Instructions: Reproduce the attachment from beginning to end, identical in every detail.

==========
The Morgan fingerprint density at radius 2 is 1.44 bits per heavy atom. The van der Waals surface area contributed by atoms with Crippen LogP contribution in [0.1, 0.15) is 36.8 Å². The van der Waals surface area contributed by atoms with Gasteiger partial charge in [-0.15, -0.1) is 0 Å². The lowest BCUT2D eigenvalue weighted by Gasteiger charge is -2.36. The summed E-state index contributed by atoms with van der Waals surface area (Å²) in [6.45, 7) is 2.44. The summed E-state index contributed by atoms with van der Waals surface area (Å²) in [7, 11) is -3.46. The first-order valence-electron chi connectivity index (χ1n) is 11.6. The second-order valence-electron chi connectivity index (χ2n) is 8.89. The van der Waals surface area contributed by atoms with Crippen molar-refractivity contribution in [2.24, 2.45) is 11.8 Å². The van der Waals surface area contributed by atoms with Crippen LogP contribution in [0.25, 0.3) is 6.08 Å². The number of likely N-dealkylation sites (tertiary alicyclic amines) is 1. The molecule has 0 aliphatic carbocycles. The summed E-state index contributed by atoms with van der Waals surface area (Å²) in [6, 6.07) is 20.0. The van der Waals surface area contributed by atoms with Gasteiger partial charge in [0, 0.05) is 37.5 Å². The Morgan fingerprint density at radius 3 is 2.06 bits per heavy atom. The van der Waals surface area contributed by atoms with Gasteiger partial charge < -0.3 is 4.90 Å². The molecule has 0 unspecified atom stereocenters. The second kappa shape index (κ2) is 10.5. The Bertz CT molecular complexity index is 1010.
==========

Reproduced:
The Morgan fingerprint density at radius 2 is 1.44 bits per heavy atom. The van der Waals surface area contributed by atoms with Crippen LogP contribution in [0.1, 0.15) is 36.8 Å². The van der Waals surface area contributed by atoms with Gasteiger partial charge in [-0.15, -0.1) is 0 Å². The lowest BCUT2D eigenvalue weighted by Gasteiger charge is -2.36. The summed E-state index contributed by atoms with van der Waals surface area (Å²) in [6.45, 7) is 2.44. The summed E-state index contributed by atoms with van der Waals surface area (Å²) in [7, 11) is -3.46. The first-order valence-electron chi connectivity index (χ1n) is 11.6. The second-order valence-electron chi connectivity index (χ2n) is 8.89. The van der Waals surface area contributed by atoms with Crippen molar-refractivity contribution in [2.24, 2.45) is 11.8 Å². The van der Waals surface area contributed by atoms with Crippen LogP contribution in [0.25, 0.3) is 6.08 Å². The number of likely N-dealkylation sites (tertiary alicyclic amines) is 1. The molecule has 0 aliphatic carbocycles. The summed E-state index contributed by atoms with van der Waals surface area (Å²) in [6, 6.07) is 20.0. The van der Waals surface area contributed by atoms with Gasteiger partial charge in [0, 0.05) is 37.5 Å². The Morgan fingerprint density at radius 3 is 2.06 bits per heavy atom. The van der Waals surface area contributed by atoms with Gasteiger partial charge < -0.3 is 4.90 Å². The molecule has 0 unspecified atom stereocenters. The second kappa shape index (κ2) is 10.5. The Bertz CT molecular complexity index is 1010.